Wednesday, October 31, 2012

The Memorial Urn

A selection of permanent urns from
American Funeral Supply
(As published in The Dead Beat, Fall, 2012)
In the twelve years-or-so since I served my apprenticeship and received my funeral director’s license, I have had the privilege of arranging cremation services ranging from simple to extravagant for countless families who have chosen the “path of luminous light.” I have often been asked by my colleagues to share why I have had the success in urn sales that I have enjoyed. I am always eager to give my suggestions on how they can achieve similar results in creating a meaningful cremation-related memorialization for the families they serve.
And why have I had this success? The answer is simple, really: I believe in cremation, its merits over burial, and the value of creating a permanent memorial for a life well-lived. A major step in the direction of memorialization is the selection of a permanent vessel for cremated remains.
When a family comes in to make arrangements and you hear they are selecting cremation, what is your first thought? I’m not asking what the trade journal and continuing education say that your reaction should be, or how the owner of the funeral home says you should respond – I mean what is your own gut reaction? For a number of you, I would venture to say that the response falls somewhere in the neighborhood of apathy – if not disdain. This is the stumbling block that must be overcome: embracing cremation. Appreciating the merits of cremation even if you would not select that method for yourself or a member of your family is the most important step toward the perception of trust by your client families.
There is a common idea that a permanent cremation urn is a declinable option for families choosing cremation. Is a casket an option for families choosing burial? Absolutely not! So why is the selection of an urn unnecessary for families choosing cremation? Better yet, why is it that the cardboard or plastic container that comes from the crematory is deemed a worthy vessel for the remains of a human being? The lament and negativity of funeral professionals toward cremation for the last several decades is largely due to their own inaction. Obviously there are times when the temporary container is unavoidable, but I have heard and experienced funeral directors making the statement to a family that the temporary container is sufficient in and of itself for a particular purpose, even when the family is open to the purchase of a permanent memorial urn. Families who choose to bury or scatter cremated remains should be afforded the same option of selecting a memorial urn. If scattering is popular with your families, have a variety of urns including those that can be used for other purposes – such as keeping photographs or other mementos. The bottom line is that allowing human remains to leave a funeral home in the possession of a family in a cardboard or plastic container is inexcusable and is in direct conflict with all ideals of the value of our profession.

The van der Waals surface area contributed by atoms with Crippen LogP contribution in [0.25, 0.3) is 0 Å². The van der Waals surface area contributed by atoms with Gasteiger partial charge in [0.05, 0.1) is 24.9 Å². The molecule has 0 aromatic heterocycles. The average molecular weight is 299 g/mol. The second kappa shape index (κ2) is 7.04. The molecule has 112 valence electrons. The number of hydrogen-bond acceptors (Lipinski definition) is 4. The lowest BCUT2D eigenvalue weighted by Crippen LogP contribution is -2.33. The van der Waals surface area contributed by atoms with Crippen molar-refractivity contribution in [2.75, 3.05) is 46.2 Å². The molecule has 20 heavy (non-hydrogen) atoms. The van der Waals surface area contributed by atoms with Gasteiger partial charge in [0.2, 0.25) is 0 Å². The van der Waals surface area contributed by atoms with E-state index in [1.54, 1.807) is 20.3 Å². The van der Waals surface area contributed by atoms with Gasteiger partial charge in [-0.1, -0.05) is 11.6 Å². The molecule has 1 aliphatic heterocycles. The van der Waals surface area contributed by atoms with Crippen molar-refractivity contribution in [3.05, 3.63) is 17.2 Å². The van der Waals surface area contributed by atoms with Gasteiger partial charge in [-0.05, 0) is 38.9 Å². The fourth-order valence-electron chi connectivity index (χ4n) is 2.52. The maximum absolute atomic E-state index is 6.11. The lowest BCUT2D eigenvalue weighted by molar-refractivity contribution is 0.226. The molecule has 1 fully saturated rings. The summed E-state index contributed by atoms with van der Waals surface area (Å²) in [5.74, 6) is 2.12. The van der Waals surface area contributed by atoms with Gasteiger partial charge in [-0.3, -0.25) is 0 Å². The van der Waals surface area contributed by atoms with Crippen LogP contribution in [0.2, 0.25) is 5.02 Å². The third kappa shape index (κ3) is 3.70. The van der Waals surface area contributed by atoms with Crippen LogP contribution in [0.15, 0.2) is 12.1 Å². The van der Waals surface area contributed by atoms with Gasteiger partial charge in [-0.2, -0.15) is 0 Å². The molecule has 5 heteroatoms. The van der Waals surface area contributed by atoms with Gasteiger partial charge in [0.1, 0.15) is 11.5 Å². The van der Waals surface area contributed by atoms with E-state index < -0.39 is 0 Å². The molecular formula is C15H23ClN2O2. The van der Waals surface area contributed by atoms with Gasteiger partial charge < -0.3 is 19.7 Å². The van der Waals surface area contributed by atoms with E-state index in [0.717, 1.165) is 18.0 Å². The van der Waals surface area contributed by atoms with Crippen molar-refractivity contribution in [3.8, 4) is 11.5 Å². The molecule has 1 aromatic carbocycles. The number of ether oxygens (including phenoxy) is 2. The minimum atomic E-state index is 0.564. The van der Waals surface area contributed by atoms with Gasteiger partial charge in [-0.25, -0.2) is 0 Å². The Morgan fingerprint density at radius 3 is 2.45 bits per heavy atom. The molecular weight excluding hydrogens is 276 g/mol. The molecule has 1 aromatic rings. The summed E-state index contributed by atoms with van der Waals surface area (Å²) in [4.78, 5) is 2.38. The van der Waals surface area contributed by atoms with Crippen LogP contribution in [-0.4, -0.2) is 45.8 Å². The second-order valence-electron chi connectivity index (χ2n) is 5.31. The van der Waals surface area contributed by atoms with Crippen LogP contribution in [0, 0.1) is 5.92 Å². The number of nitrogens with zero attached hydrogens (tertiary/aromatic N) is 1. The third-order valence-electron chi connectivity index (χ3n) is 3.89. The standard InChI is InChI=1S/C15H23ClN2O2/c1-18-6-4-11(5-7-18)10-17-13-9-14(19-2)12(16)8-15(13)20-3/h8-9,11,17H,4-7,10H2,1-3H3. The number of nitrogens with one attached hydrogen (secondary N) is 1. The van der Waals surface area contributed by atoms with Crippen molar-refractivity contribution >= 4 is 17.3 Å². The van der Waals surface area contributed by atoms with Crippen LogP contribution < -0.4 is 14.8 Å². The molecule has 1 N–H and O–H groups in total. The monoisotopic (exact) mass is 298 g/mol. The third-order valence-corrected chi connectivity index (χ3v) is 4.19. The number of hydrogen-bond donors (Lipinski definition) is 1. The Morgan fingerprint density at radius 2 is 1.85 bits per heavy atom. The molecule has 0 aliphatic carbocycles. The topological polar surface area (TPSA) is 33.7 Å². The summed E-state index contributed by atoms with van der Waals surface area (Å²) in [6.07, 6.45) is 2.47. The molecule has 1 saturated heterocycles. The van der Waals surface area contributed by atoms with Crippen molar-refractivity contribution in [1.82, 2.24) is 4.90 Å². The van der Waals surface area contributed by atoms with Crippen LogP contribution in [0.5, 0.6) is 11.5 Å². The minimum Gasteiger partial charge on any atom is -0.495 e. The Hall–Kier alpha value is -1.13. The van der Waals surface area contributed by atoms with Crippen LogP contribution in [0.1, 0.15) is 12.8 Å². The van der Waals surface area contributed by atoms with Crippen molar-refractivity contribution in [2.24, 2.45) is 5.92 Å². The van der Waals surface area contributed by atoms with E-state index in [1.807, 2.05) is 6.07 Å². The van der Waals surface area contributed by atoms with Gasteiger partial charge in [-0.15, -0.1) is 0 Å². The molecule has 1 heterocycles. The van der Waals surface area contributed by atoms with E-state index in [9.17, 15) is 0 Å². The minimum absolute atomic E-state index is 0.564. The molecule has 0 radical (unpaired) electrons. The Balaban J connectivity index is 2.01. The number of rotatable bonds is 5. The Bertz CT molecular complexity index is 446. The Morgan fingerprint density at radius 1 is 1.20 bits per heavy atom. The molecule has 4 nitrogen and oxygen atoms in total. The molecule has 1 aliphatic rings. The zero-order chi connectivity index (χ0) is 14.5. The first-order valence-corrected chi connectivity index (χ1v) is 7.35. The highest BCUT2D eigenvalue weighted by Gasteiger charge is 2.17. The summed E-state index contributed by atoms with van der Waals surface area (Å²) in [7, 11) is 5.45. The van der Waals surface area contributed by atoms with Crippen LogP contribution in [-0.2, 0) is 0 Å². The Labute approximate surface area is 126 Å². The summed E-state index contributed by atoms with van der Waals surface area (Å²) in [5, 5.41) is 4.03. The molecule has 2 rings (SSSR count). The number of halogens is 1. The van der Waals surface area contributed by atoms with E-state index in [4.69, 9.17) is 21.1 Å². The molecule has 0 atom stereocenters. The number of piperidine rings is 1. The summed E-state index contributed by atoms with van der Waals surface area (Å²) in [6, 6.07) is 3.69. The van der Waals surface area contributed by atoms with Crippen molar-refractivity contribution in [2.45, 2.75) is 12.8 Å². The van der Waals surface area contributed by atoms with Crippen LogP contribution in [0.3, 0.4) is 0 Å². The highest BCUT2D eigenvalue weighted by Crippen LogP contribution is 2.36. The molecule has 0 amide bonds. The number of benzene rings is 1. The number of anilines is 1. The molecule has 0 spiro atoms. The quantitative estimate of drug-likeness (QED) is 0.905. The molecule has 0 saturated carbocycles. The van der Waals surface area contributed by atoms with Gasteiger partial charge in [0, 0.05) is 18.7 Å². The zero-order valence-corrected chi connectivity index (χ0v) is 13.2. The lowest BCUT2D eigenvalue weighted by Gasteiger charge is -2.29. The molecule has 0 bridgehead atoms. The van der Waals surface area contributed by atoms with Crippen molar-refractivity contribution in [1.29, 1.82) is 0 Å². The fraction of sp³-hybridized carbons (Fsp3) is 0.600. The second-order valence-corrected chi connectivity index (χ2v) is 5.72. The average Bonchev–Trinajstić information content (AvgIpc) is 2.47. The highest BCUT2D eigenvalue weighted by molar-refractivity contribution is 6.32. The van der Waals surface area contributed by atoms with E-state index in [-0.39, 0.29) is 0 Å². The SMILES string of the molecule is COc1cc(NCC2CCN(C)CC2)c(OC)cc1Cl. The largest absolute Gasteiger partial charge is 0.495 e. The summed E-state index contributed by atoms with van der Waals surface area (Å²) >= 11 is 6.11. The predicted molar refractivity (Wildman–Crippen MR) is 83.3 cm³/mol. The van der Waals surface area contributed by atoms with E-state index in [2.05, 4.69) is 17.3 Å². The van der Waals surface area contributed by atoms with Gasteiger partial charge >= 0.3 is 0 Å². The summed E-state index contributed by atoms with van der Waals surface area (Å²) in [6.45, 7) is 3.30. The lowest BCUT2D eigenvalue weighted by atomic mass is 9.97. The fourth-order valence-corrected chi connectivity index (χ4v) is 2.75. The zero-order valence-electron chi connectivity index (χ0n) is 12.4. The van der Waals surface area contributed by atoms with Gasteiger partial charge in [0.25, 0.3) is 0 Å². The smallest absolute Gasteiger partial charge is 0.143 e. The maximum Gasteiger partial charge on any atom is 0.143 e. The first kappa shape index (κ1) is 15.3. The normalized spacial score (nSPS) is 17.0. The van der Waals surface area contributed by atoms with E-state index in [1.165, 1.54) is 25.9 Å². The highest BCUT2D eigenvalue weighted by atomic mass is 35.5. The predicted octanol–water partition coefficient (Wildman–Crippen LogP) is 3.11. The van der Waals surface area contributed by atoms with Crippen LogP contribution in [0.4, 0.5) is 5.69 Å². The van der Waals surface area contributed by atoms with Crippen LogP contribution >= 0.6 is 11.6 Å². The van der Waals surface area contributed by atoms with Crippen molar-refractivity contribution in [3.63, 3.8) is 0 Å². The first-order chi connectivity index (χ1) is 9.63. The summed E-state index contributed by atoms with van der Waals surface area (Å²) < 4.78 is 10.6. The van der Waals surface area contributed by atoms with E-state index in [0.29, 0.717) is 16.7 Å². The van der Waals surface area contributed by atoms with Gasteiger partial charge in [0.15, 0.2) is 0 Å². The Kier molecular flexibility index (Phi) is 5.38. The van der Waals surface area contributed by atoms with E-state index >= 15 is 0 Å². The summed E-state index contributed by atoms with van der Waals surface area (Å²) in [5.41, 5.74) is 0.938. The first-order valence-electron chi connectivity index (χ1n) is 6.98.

If you insist on the temporary container, at least allow the family to make the choice from a selection of containers – reaffirming that they understand that it is the minimum container. This is no more of a sales pressure tactic than requiring a family to choose a casket and/or burial vault for non-cremated human remains. Regardless of the final disposition of the cremated remains, making the assumption and causing the family to believe that a permanent container is not necessary is a detriment to all that our profession stands for – and gives the impression that these remains are not the cremated body of a person who has lived in the midst of their family and friends – but is, instead, merely meaningless ash.
Perhaps it is not the erroneous idea that cremation itself devalues our profession – rather it is the devaluation that funeral professionals have given cremation. It is imperative to overcome negativity in order to be everything that each of your client families demand – regardless of their preferred choices in memorialization. We must all believe in the value of our profession and the necessity of dignity and respect for all human remains.
At least, that's my perspective…